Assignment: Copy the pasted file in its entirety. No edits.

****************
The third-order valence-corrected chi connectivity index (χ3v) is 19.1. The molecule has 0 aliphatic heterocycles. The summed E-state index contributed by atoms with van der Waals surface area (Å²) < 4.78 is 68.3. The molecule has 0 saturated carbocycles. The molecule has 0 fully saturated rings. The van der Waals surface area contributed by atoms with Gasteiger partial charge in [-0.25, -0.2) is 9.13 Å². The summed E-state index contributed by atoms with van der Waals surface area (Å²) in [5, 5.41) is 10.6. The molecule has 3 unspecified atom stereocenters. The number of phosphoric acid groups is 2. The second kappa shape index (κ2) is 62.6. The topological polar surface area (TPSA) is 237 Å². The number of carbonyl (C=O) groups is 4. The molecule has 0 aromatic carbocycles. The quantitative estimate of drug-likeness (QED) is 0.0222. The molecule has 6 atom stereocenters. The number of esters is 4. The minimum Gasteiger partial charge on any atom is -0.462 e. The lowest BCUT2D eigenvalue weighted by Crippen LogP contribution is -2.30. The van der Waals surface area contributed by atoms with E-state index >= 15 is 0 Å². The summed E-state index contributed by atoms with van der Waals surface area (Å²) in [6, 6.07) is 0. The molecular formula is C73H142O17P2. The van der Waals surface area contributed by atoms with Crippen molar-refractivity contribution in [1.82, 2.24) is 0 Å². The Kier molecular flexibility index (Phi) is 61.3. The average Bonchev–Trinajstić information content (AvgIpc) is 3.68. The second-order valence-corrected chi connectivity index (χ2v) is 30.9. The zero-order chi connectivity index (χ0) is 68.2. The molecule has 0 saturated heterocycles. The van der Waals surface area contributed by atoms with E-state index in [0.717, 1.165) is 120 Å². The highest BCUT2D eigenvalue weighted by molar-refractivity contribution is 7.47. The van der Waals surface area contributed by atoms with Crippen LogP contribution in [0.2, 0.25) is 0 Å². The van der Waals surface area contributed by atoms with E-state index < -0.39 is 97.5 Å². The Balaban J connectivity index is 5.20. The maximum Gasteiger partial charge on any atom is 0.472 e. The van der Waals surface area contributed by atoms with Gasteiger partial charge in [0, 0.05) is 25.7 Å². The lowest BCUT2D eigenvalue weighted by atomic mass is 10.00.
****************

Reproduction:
The third-order valence-corrected chi connectivity index (χ3v) is 19.1. The molecule has 0 aliphatic heterocycles. The summed E-state index contributed by atoms with van der Waals surface area (Å²) < 4.78 is 68.3. The molecule has 0 saturated carbocycles. The molecule has 0 fully saturated rings. The van der Waals surface area contributed by atoms with Gasteiger partial charge in [-0.25, -0.2) is 9.13 Å². The summed E-state index contributed by atoms with van der Waals surface area (Å²) in [5, 5.41) is 10.6. The molecule has 3 unspecified atom stereocenters. The number of phosphoric acid groups is 2. The second kappa shape index (κ2) is 62.6. The topological polar surface area (TPSA) is 237 Å². The number of carbonyl (C=O) groups is 4. The molecule has 0 aromatic carbocycles. The quantitative estimate of drug-likeness (QED) is 0.0222. The molecule has 6 atom stereocenters. The number of esters is 4. The minimum Gasteiger partial charge on any atom is -0.462 e. The lowest BCUT2D eigenvalue weighted by Crippen LogP contribution is -2.30. The van der Waals surface area contributed by atoms with E-state index >= 15 is 0 Å². The summed E-state index contributed by atoms with van der Waals surface area (Å²) in [6, 6.07) is 0. The molecular formula is C73H142O17P2. The van der Waals surface area contributed by atoms with Crippen molar-refractivity contribution in [1.82, 2.24) is 0 Å². The Kier molecular flexibility index (Phi) is 61.3. The average Bonchev–Trinajstić information content (AvgIpc) is 3.68. The second-order valence-corrected chi connectivity index (χ2v) is 30.9. The zero-order chi connectivity index (χ0) is 68.2. The molecule has 0 saturated heterocycles. The van der Waals surface area contributed by atoms with E-state index in [0.717, 1.165) is 120 Å². The highest BCUT2D eigenvalue weighted by molar-refractivity contribution is 7.47. The van der Waals surface area contributed by atoms with Crippen LogP contribution in [0.2, 0.25) is 0 Å². The van der Waals surface area contributed by atoms with E-state index < -0.39 is 97.5 Å². The Balaban J connectivity index is 5.20. The maximum Gasteiger partial charge on any atom is 0.472 e. The van der Waals surface area contributed by atoms with Gasteiger partial charge in [0, 0.05) is 25.7 Å². The lowest BCUT2D eigenvalue weighted by atomic mass is 10.00.